The Gallium Aluminum Arsenide (Ga-Al-As) near-infrared laser with a wavelength of 808 nm (Transverse IND. CO., LTD., Taipei, Taiwan) was used as the laser source at a laser power output of 170 mW and power density of 44.7 mW/cm2. After sciatic nerve crush injury of the rat's right hindlimb, 808-nm LLLT was applied over the sciatic nerve crush site, and a total energy of 3, 8 or 15 J/cm2 on the surface of the skin was applied once per day for 20 consecutive days in each intervention group. The laser irradiation parameters are listed in Table 1. The sham-operated sciatic nerve of the rat left hindlimb was subjected to LLLT as indicated.

Sciatic functional index (SFI) analysis for functional assessment of sciatic nerve regeneration

The SFI was used as described by De Medinaceli et al [27] to assess the functional recovery of the damaged rat sciatic nerve by comparing the SFI before LLLT and after 20 days of LLLT. The assessment occurred on a transparent acrylic track that was 80 cm long and 6 cm wide with a small, dark shelter at the end. The rats were walked down the track and real-time images were captured via digital camera recording. Then, the footprint images were evaluated using the computer program ImageJ. The SFI was calculated according to the following equation as described by Bain et al [28]:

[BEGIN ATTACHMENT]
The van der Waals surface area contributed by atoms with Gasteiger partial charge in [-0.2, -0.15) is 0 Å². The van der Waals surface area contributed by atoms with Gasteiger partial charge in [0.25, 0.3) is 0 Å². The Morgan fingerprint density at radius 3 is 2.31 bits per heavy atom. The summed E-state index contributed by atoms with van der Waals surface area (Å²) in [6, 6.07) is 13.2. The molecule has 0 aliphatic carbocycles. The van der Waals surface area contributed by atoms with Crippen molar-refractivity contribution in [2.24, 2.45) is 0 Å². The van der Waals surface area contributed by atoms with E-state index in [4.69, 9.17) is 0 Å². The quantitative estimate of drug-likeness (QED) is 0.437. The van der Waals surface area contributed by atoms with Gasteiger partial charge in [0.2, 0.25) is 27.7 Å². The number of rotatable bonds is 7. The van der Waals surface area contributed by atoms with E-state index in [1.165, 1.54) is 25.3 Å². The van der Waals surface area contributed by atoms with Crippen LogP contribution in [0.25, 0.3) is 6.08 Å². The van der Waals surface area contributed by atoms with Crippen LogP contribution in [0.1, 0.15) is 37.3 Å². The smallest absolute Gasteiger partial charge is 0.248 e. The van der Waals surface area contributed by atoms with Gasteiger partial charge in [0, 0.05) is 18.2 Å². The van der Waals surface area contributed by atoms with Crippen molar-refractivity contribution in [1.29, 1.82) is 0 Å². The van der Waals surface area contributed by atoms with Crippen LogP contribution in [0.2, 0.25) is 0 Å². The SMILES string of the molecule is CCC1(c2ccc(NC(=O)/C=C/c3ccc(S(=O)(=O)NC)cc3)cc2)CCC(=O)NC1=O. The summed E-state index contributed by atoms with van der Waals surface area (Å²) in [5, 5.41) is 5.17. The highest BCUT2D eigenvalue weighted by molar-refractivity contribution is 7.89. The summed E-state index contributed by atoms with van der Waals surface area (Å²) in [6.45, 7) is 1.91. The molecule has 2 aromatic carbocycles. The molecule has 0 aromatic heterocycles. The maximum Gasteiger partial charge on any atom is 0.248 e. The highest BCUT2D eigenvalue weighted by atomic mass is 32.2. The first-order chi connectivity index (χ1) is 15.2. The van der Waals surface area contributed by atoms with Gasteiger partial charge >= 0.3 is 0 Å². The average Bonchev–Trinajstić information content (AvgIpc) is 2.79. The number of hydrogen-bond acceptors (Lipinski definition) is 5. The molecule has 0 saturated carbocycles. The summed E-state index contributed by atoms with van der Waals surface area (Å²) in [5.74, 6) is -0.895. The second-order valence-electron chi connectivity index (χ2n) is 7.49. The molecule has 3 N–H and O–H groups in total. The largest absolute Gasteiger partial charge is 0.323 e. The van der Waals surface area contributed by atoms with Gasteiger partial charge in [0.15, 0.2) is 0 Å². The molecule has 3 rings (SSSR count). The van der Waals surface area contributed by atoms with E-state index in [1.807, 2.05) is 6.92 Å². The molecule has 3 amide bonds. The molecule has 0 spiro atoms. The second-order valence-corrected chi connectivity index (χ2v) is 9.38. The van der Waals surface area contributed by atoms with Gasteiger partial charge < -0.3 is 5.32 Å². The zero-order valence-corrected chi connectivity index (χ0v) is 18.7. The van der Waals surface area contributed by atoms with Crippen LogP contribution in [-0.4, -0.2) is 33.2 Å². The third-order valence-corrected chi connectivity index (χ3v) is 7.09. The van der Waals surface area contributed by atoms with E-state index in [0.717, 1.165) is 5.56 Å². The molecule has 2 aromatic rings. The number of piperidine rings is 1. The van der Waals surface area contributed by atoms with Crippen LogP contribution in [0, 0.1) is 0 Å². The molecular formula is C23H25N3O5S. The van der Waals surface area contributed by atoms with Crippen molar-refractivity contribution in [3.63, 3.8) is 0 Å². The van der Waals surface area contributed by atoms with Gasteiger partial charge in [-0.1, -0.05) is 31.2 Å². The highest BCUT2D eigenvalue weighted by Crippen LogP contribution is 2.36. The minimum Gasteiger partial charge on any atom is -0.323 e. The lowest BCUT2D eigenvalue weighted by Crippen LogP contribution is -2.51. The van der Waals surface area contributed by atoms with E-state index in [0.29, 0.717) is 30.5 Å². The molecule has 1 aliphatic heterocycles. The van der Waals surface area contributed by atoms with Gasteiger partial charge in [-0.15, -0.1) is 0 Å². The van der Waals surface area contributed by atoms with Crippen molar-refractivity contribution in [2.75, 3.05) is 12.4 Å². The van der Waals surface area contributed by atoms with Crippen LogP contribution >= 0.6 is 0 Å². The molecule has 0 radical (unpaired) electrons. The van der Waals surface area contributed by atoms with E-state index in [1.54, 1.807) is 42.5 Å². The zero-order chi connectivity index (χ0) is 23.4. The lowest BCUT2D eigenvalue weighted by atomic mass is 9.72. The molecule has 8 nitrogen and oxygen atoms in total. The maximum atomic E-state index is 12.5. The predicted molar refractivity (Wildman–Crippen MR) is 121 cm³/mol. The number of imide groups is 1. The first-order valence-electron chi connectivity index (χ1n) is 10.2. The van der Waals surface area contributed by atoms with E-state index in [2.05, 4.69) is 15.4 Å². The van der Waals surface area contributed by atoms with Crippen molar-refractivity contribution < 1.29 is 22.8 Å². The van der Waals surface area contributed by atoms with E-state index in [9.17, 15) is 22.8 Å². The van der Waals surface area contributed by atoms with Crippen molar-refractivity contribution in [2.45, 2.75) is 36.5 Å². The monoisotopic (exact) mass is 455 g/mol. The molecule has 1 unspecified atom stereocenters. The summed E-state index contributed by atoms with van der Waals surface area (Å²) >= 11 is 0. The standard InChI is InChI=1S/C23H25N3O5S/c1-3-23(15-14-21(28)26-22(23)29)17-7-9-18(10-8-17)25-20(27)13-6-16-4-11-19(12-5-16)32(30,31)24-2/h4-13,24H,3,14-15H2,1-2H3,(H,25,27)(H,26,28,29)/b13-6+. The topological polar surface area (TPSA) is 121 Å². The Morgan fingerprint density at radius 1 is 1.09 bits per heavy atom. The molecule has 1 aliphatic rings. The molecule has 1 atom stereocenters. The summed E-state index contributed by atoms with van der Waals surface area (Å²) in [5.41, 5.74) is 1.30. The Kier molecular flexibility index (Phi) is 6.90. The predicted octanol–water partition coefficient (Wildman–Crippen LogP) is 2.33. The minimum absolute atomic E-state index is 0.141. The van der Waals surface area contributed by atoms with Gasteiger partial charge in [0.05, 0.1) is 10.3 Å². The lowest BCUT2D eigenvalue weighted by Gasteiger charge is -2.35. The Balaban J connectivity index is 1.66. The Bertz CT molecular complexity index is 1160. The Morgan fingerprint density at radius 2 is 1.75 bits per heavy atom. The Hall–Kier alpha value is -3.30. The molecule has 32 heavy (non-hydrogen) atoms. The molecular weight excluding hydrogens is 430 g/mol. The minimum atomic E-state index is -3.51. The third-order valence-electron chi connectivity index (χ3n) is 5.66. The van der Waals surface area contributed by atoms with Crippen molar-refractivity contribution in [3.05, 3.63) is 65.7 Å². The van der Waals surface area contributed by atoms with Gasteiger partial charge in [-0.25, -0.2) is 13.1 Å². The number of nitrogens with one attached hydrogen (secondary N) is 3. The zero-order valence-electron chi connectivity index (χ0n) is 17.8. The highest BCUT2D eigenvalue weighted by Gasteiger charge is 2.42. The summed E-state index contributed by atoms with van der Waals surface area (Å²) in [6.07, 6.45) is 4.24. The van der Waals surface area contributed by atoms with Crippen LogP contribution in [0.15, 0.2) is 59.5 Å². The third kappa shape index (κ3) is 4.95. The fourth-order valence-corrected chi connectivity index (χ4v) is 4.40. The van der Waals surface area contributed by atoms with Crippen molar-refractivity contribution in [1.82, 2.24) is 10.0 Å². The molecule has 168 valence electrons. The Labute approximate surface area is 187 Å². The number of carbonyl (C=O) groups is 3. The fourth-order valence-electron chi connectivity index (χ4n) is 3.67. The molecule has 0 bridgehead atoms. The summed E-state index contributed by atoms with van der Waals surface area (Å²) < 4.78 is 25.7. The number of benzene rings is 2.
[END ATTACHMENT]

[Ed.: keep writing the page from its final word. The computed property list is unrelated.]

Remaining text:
SFI = −38.3 [(EPL-NPL)/NPL]+109.5 [(ETS-NTS)/NTS]+13.3 [(EITS-NITS)/NITS]−8.8. The print length (PL, the distance from the heel to the third toe), toe spread (TS, distance from the first to the fifth toe) and intermediary toe spread (ITS, distance from the second to the fourth toe) of the experimental (E) and normal (N) sides were measured from the recorded footprints in a gait track.

Range of motion (ROM) analysis for functional assessment of sciatic nerve regeneration

Functional assessments of nerve regeneration by ROM were measured to evaluate the degree of functional recovery before and after LLLT. After 20 days, the ROM of the experimental (right hindlimb) and control (left hindlimb) hind feet was measured during the mid-stance phase of the gait cycle.